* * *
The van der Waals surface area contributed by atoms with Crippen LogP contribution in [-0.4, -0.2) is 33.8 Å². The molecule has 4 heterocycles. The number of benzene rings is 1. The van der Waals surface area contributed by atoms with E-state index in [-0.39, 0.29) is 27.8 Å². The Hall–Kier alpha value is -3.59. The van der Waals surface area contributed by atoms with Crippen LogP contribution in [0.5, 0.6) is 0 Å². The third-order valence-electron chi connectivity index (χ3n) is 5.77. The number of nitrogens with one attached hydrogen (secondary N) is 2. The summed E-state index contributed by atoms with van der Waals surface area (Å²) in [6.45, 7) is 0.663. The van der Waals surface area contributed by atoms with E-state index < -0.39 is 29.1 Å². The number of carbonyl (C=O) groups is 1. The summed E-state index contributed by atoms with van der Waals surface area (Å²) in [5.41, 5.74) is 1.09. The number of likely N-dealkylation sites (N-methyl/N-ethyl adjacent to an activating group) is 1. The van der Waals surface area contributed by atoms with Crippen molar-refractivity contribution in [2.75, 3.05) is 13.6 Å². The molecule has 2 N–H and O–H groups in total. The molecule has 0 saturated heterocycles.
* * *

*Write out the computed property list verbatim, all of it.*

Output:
The van der Waals surface area contributed by atoms with Crippen LogP contribution in [-0.4, -0.2) is 33.8 Å². The molecule has 4 heterocycles. The number of benzene rings is 1. The van der Waals surface area contributed by atoms with E-state index in [-0.39, 0.29) is 27.8 Å². The Hall–Kier alpha value is -3.59. The van der Waals surface area contributed by atoms with Crippen LogP contribution in [0.5, 0.6) is 0 Å². The third-order valence-electron chi connectivity index (χ3n) is 5.77. The number of nitrogens with one attached hydrogen (secondary N) is 2. The summed E-state index contributed by atoms with van der Waals surface area (Å²) in [6.45, 7) is 0.663. The van der Waals surface area contributed by atoms with E-state index < -0.39 is 29.1 Å². The number of carbonyl (C=O) groups is 1. The summed E-state index contributed by atoms with van der Waals surface area (Å²) in [5.41, 5.74) is 1.09. The number of likely N-dealkylation sites (N-methyl/N-ethyl adjacent to an activating group) is 1. The van der Waals surface area contributed by atoms with Crippen molar-refractivity contribution in [2.75, 3.05) is 13.6 Å². The molecule has 2 N–H and O–H groups in total. The molecule has 0 saturated heterocycles.